Matilda Koma - PWYP Montreal Conference 2009


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Canadian companies abroad: perspective from Papua New Guinea

Matilda Koma, Director, Centre for Environmental Research and Development, Papua New Guinea

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Matilda Koma - PWYP Montreal Conference 2009

  1. 1. Canadian Mines Overseas in Papua New Guinea <ul><li>PWYP Coalition Conference </li></ul><ul><li>Montreal, Canada </li></ul><ul><li>16-19 November 2009 </li></ul><ul><li>Presented by: Matilda Koma, </li></ul><ul><li>Centre for Environmental Research & Development </li></ul>CERD Mining, People & Environment
  2. 2. Papua New Guinea 98% of the population is Melanesian Over 800 Indigenous tribal groups About 6 million people 473.189 km² - Total land mass. Democratic Government – member of the common Wealth 1975 – Gained Independence from Australia 85% - PNGeans are subsistence farmers 95-97% - Land is customarily owned by local people. CERD Mining, People & Environment
  3. 3. Papua New Guinea <ul><li>Famous for its mineral, oil and gas wealth, </li></ul><ul><li>A very young nation – 32 years since independence, </li></ul><ul><li>Culturally rich country </li></ul><ul><li>people existed for more than 50,000 years, </li></ul>CERD Mining, People & Environment
  4. 4. Mining in Papua New Guinea <ul><li>Mining began in the late 80’s in the Milne Bay Islands and then onto PNG mainland in early 90’s. </li></ul><ul><li>Mining is not a smooth business in a very culturally dominated society where foreign culture is quite new - particularly now with more advanced and sophisticated technologies. </li></ul><ul><li>Nonetheless, mining and petroleum industries are known to be the economic backbone of Papua New Guinea although the agricultural sector provides 85% of the workforce. </li></ul><ul><li>About 72% of export earning are from the mining and petroleum sector. </li></ul>CERD Mining, People & Environment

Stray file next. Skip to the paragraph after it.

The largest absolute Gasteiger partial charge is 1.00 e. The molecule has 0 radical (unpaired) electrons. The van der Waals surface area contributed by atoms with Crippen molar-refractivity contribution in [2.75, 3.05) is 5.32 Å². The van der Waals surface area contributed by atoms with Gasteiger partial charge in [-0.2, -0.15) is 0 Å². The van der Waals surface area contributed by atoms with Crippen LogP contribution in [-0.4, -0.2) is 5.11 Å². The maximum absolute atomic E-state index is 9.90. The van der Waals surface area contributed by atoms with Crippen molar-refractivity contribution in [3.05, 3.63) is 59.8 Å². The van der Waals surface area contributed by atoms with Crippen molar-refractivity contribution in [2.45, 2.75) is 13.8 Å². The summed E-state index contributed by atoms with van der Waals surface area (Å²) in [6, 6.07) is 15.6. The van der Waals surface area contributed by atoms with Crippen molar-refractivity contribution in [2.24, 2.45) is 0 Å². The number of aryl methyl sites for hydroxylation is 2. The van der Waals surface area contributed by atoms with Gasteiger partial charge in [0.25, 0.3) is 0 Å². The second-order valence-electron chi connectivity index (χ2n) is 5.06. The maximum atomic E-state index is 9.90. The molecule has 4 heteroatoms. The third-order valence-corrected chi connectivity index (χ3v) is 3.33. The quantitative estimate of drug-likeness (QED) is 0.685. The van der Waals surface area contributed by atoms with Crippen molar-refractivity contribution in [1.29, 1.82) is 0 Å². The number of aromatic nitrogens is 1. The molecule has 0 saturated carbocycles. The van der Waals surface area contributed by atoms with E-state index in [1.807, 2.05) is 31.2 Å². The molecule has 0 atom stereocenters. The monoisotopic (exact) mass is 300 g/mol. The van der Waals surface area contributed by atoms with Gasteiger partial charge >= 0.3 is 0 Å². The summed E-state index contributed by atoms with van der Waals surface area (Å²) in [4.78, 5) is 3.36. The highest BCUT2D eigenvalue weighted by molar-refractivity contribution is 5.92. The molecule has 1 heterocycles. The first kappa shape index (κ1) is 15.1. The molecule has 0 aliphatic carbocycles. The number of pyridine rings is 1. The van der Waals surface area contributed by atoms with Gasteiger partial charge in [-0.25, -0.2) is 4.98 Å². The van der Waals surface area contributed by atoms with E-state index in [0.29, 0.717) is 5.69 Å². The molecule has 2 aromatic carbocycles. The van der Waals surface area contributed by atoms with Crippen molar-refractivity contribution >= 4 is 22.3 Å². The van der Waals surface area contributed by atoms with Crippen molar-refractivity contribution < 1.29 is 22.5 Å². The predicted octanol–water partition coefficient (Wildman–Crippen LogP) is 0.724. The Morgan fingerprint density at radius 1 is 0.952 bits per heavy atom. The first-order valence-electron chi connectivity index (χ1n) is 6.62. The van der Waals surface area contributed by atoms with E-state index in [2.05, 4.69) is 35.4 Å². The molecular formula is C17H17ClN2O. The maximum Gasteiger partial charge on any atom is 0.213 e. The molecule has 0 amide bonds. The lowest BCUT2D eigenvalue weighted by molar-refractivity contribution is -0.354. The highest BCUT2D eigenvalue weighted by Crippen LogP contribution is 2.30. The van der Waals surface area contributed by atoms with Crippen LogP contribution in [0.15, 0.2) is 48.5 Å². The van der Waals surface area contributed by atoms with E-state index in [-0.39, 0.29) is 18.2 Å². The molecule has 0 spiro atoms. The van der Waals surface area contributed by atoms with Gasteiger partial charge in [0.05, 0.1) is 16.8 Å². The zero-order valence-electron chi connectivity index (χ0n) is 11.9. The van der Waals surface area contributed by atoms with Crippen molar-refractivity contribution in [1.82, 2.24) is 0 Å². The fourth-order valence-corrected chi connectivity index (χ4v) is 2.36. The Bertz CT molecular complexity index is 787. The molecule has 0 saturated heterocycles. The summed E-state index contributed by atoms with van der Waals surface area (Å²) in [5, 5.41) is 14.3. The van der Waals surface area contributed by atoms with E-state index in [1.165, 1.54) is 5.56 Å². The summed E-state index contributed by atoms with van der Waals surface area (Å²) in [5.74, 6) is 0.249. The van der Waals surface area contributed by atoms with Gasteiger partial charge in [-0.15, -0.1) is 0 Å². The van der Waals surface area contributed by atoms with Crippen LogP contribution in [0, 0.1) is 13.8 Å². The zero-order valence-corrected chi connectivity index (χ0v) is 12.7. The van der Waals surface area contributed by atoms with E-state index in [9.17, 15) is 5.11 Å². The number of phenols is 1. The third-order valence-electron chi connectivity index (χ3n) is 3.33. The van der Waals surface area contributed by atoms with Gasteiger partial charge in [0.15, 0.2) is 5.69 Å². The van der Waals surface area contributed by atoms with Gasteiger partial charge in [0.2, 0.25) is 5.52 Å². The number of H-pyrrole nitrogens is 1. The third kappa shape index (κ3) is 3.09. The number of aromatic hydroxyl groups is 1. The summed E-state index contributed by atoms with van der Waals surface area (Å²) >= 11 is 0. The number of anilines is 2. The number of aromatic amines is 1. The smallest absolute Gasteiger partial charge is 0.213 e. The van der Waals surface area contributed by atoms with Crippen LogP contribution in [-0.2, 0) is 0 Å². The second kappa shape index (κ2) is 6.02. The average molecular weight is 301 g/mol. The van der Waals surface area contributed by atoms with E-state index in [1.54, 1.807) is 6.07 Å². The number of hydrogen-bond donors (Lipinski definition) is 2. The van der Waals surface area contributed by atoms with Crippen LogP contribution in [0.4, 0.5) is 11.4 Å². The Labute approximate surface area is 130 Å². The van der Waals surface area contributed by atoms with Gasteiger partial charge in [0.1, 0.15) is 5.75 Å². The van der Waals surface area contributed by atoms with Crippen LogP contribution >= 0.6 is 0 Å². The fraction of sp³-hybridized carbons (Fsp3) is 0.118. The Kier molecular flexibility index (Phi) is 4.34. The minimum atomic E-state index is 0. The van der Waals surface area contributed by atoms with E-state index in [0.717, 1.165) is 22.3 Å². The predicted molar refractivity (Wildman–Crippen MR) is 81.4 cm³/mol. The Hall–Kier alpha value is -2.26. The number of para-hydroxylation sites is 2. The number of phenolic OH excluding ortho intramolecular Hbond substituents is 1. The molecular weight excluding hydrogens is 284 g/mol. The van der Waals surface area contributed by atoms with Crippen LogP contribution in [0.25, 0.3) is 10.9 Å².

5. 5. PNG Mining and Petroleum Projects CERD Mining, People & Environment
  6. 6. Mines (minerals) in PNG <ul><li>5 large-scale mines </li></ul><ul><li>4 medium scale mines </li></ul><ul><li>About 6000 small-scale mines </li></ul><ul><li>About 3 large-scale projects in the pipeline </li></ul><ul><li>About 5 advanced exploration licences </li></ul><ul><li>Over 2000 exploration licence holders </li></ul>CERD Mining, People & Environment
  7. 7. Canadian interest in the PNG Mining Industry. <ul><li>In the last decade international mining companies of Canada have moved or increased interest to the South particularly the South American and the Asia Pacific Regions. </li></ul><ul><li>Some actively participating Canadian mining companies in PNG in the last decade are: </li></ul><ul><ul><li>Placer Dome, Barrick Gold, Inco, Inmet Canada, Falconbridge, Noranda, Nautilus, etc </li></ul></ul>CERD Mining, People & Environment
  8. 8. Ownership in the mining projects Kainantu Gold Mine (now closed) 100% BarricK Gold Corporation Misima Mines (now closed) 80% Placer Dome Frieda Copper (sold to Xstrata) Exploration Falconbridge Sol wara Project – Deep Sea Mining 100% Nautilus Ok Tedi Mines 18% Inmet Canada Porgera Mines 95% Barrick Gold Corporation Mining Project in PNG % Ownership Canadian Company CERD Mining, People & Environment